Frank Schwindel hits home run with friends and family in the stands
PHILADELPHIA – It’s not often that a home run from a visiting player – in Philadelphia of all places – elicits a standing ovation loud enough to muffle boos from home fans.
Then again, it’s not often that a group of fans seated behind the visitor’s canoe sport personalized T-shirts with a player’s face glued to them, and their nickname scribbled underneath.
That was the case Wednesday night at Citizens Bank Park, as New Jersey native Frank Schwindel collected two hits – including a two-run homer – in the Cubs’ 6-5 loss to the Phillies. Matt Duffy hit an equalizer early in the ninth, but the Cubs allowed the winning run to come home on a ball passed in the lower half.
With over 50 family and friends seated behind the third baseman’s dugout, Schwindel walked through home plate to chants of “Frank the Tank” after his two-point shot at the top of fifth. Five of Schwindel’s high school friends even had custom “Frank the Tank” t-shirts that together spelled “TANK-!” on the back.
“It’s always fun when Frankie comes into the dugout after a home run, I’ll say it,” said manager David Ross. “He always arrives with a lot of energy and quite proud of himself when he arrives, and it shows.” There is a big smile on his face. He’s got a lot of people here, a lot of supporters who made noise on this home run tonight. “
Schwindel, who grew up about an hour and a half northeast of Philadelphia in Livingston, NJ, continued to give Cubs fans – in attendance and at home – a reason to cheer on Wednesday. His fifth inning homer came after he had already scored a brace in the first inning, giving him 24 more hits in 39 games with the Cubs. Only Bryce Harper, who scored twice against the Cubs, has more extra-base hits (30) among NHL hitters since the start of August.
Although Schwindel enjoyed his lively walk to the canoe after crossing home plate, Chicago starter Alec Mills had a very different emotion when he returned to the canoe a round earlier.
After going through two perfect runs to start the night, Mills came out unscathed in third despite setting up two runners with just one out. He wasn’t so lucky in the fourth, when Harper netted a brace before later scoring on a double. Mills then walked out with two strikeouts and served a two-run homerun to Freddy Galvis.
Mills gave up another brace early in the fifth – this one to opposing starter Ranger Suárez. Although he pulled out the next two hitters, Mills was lifted after intentionally making Harper walk. Then reliever Scott Effross awarded a single RBI to JT Realmuto before ending the frame.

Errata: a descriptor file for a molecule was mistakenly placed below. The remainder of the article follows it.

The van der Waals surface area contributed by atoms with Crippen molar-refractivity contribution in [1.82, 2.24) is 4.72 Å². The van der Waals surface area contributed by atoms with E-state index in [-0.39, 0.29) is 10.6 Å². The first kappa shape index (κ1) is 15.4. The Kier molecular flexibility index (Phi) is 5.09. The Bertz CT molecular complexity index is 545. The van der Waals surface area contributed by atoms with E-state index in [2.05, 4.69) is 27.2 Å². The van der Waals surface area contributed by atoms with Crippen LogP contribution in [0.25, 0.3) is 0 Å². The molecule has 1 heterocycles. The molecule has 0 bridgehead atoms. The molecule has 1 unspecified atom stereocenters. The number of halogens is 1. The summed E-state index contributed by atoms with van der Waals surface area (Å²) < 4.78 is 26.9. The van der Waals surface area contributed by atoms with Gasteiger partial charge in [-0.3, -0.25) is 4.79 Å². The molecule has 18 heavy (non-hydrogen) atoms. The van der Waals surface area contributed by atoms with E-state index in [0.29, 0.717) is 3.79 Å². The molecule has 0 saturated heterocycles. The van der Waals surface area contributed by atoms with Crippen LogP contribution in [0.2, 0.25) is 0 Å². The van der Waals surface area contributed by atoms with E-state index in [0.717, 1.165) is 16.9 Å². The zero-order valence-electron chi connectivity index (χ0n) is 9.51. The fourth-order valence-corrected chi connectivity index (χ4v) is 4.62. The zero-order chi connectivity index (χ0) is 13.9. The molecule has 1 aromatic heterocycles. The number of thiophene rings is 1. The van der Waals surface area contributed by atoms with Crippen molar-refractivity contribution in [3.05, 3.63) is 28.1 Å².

“Obviously, looking back, I wasn’t very happy with the way I handled it,” said Mills, who shook his head as he left the mound. “But at the same time, I’m a competitor and I want to stay there. I thought I had a good chance of getting [Realmuto] outside. … Obviously I wish I could take back the way I handled it, but I think being competitive is something I’m very proud of. I am also very proud to go as far as possible in the games. I guess I wish I could change some things about this start. “
As for Mills’ reaction to his withdrawal, Ross seemed no exception.
“None of them like it when I go out and grab the ball from them, I’ll tell you,” Ross said.
It’s a similar competitive shot that made Schwindel a fan favorite during his brief spell with the Cubs. With his latest two-hit performance, the 29-year-old first baseman has reduced to .362 / .409 / .684 (1.093 OPS) in his first 40 games with Chicago.
In doing so, Schwindel joined Hank Sauer as the only players in franchise history with at least 12 home runs and 1,050 OPS in their first 40 games with the organization. Sauer hit 15 home runs with a 1.117 OPS in his first 40 games after being acquired from the Reds in the 1949 season. He went on to win the 1952 NL MVP Award and hit 198 home runs in seven seasons on the North Side. from Chicago.
Speaking of the North Side, Schwindel’s contingent once again made the Cubs feel at home in Philadelphia when they mastered the boos in the eighth inning after Robinson Chirinos’ two-run tying homerun. He was less successful in stifling the growing dissatisfaction of the Phillies loyalists in the ninth, when – after the Phils regained the lead in the late eighth – Duffy landed another tying shot.
The home run trio was to no avail when Trevor Megill’s two-out-breaking ball deflected from Chirinos’ glove late in the ninth, allowing Andrew Knapp to come home from third.
While that obviously would have meant more in a win, Schwindel’s latest home run continued to propel his record for a potential spot on the 2022 club roster.
“It definitely stands out when he hits them,” Ross said, “but here, and near his home, it’s a good time for him.”